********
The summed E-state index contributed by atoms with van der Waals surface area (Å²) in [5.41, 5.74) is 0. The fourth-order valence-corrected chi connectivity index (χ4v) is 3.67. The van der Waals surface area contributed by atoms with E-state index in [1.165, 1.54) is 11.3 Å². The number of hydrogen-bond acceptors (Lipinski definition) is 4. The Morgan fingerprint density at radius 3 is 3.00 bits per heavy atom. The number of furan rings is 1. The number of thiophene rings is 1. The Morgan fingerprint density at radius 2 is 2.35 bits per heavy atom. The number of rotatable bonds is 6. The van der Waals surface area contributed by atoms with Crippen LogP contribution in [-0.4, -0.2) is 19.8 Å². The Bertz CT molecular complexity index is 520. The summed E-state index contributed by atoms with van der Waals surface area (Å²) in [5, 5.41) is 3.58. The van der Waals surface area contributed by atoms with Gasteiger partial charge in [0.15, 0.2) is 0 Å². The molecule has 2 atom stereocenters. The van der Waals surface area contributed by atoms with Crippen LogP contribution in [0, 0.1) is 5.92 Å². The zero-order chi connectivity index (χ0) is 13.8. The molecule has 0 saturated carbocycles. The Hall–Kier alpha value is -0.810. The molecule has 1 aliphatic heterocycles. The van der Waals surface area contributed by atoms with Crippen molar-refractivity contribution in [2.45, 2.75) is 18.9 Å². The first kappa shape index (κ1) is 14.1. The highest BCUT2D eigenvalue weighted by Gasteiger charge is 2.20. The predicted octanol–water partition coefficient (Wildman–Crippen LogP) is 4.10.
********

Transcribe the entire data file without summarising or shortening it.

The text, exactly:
The summed E-state index contributed by atoms with van der Waals surface area (Å²) in [5.41, 5.74) is 0. The fourth-order valence-corrected chi connectivity index (χ4v) is 3.67. The van der Waals surface area contributed by atoms with E-state index in [1.165, 1.54) is 11.3 Å². The number of hydrogen-bond acceptors (Lipinski definition) is 4. The Morgan fingerprint density at radius 3 is 3.00 bits per heavy atom. The number of furan rings is 1. The number of thiophene rings is 1. The Morgan fingerprint density at radius 2 is 2.35 bits per heavy atom. The number of rotatable bonds is 6. The van der Waals surface area contributed by atoms with Crippen LogP contribution in [-0.4, -0.2) is 19.8 Å². The Bertz CT molecular complexity index is 520. The summed E-state index contributed by atoms with van der Waals surface area (Å²) in [5, 5.41) is 3.58. The van der Waals surface area contributed by atoms with Gasteiger partial charge in [0.15, 0.2) is 0 Å². The molecule has 2 atom stereocenters. The van der Waals surface area contributed by atoms with Crippen LogP contribution in [0, 0.1) is 5.92 Å². The zero-order chi connectivity index (χ0) is 13.8. The molecule has 0 saturated carbocycles. The Hall–Kier alpha value is -0.810. The molecule has 1 aliphatic heterocycles. The van der Waals surface area contributed by atoms with Crippen molar-refractivity contribution in [2.45, 2.75) is 18.9 Å². The first kappa shape index (κ1) is 14.1. The highest BCUT2D eigenvalue weighted by Gasteiger charge is 2.20. The predicted octanol–water partition coefficient (Wildman–Crippen LogP) is 4.10.